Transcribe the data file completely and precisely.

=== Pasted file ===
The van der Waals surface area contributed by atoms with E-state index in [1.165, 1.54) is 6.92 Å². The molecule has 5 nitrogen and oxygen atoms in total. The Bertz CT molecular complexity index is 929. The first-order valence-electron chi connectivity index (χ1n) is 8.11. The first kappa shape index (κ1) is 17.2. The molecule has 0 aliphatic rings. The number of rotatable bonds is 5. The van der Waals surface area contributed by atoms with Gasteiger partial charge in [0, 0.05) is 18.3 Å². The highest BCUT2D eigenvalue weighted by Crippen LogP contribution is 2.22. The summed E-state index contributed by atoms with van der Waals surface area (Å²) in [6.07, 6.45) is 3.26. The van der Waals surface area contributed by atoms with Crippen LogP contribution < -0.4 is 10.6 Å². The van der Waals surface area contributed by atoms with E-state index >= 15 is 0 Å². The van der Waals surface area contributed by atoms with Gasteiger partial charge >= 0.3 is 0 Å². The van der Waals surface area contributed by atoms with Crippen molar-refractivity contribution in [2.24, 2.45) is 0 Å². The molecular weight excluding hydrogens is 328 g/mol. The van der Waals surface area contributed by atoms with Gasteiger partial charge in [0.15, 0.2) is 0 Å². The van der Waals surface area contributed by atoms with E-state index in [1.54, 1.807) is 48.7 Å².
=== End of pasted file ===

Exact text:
The van der Waals surface area contributed by atoms with E-state index in [1.165, 1.54) is 6.92 Å². The molecule has 5 nitrogen and oxygen atoms in total. The Bertz CT molecular complexity index is 929. The first-order valence-electron chi connectivity index (χ1n) is 8.11. The first kappa shape index (κ1) is 17.2. The molecule has 0 aliphatic rings. The number of rotatable bonds is 5. The van der Waals surface area contributed by atoms with Gasteiger partial charge in [0, 0.05) is 18.3 Å². The highest BCUT2D eigenvalue weighted by Crippen LogP contribution is 2.22. The summed E-state index contributed by atoms with van der Waals surface area (Å²) in [6.07, 6.45) is 3.26. The van der Waals surface area contributed by atoms with Crippen LogP contribution < -0.4 is 10.6 Å². The van der Waals surface area contributed by atoms with E-state index >= 15 is 0 Å². The van der Waals surface area contributed by atoms with Gasteiger partial charge >= 0.3 is 0 Å². The van der Waals surface area contributed by atoms with Crippen molar-refractivity contribution in [2.24, 2.45) is 0 Å². The molecular weight excluding hydrogens is 328 g/mol. The van der Waals surface area contributed by atoms with Gasteiger partial charge in [0.15, 0.2) is 0 Å². The van der Waals surface area contributed by atoms with E-state index in [1.54, 1.807) is 48.7 Å².